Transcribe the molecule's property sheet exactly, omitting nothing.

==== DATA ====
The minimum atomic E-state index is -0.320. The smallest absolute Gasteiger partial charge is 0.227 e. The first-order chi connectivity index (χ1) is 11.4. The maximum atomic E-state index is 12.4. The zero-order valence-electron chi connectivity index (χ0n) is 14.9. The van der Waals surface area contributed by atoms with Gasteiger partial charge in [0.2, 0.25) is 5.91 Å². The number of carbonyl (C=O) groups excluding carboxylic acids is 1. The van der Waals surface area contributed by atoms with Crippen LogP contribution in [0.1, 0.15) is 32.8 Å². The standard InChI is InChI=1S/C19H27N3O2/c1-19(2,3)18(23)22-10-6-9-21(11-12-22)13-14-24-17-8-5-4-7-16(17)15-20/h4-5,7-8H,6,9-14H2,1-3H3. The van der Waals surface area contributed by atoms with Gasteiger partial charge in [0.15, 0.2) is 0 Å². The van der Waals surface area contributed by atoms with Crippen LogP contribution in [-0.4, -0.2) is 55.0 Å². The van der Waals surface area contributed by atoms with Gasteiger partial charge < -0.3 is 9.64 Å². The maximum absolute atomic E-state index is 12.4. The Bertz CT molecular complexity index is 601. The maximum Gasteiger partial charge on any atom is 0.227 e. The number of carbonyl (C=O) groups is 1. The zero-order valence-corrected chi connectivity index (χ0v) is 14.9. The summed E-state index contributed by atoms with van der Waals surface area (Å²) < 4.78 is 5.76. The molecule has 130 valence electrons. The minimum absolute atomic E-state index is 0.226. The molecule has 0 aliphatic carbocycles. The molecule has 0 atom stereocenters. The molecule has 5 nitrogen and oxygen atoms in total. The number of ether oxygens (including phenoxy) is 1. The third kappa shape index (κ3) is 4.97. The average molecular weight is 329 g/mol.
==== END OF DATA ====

The minimum atomic E-state index is -0.320. The smallest absolute Gasteiger partial charge is 0.227 e. The first-order chi connectivity index (χ1) is 11.4. The maximum atomic E-state index is 12.4. The zero-order valence-electron chi connectivity index (χ0n) is 14.9. The van der Waals surface area contributed by atoms with Gasteiger partial charge in [0.2, 0.25) is 5.91 Å². The number of carbonyl (C=O) groups excluding carboxylic acids is 1. The van der Waals surface area contributed by atoms with Crippen LogP contribution in [0.1, 0.15) is 32.8 Å². The standard InChI is InChI=1S/C19H27N3O2/c1-19(2,3)18(23)22-10-6-9-21(11-12-22)13-14-24-17-8-5-4-7-16(17)15-20/h4-5,7-8H,6,9-14H2,1-3H3. The van der Waals surface area contributed by atoms with Gasteiger partial charge in [0.15, 0.2) is 0 Å². The van der Waals surface area contributed by atoms with Crippen LogP contribution in [-0.4, -0.2) is 55.0 Å². The van der Waals surface area contributed by atoms with Gasteiger partial charge < -0.3 is 9.64 Å². The maximum absolute atomic E-state index is 12.4. The Bertz CT molecular complexity index is 601. The maximum Gasteiger partial charge on any atom is 0.227 e. The number of carbonyl (C=O) groups is 1. The zero-order valence-corrected chi connectivity index (χ0v) is 14.9. The summed E-state index contributed by atoms with van der Waals surface area (Å²) < 4.78 is 5.76. The molecule has 130 valence electrons. The minimum absolute atomic E-state index is 0.226. The molecule has 0 aliphatic carbocycles. The molecule has 0 atom stereocenters. The molecule has 5 nitrogen and oxygen atoms in total. The number of ether oxygens (including phenoxy) is 1. The third kappa shape index (κ3) is 4.97. The average molecular weight is 329 g/mol.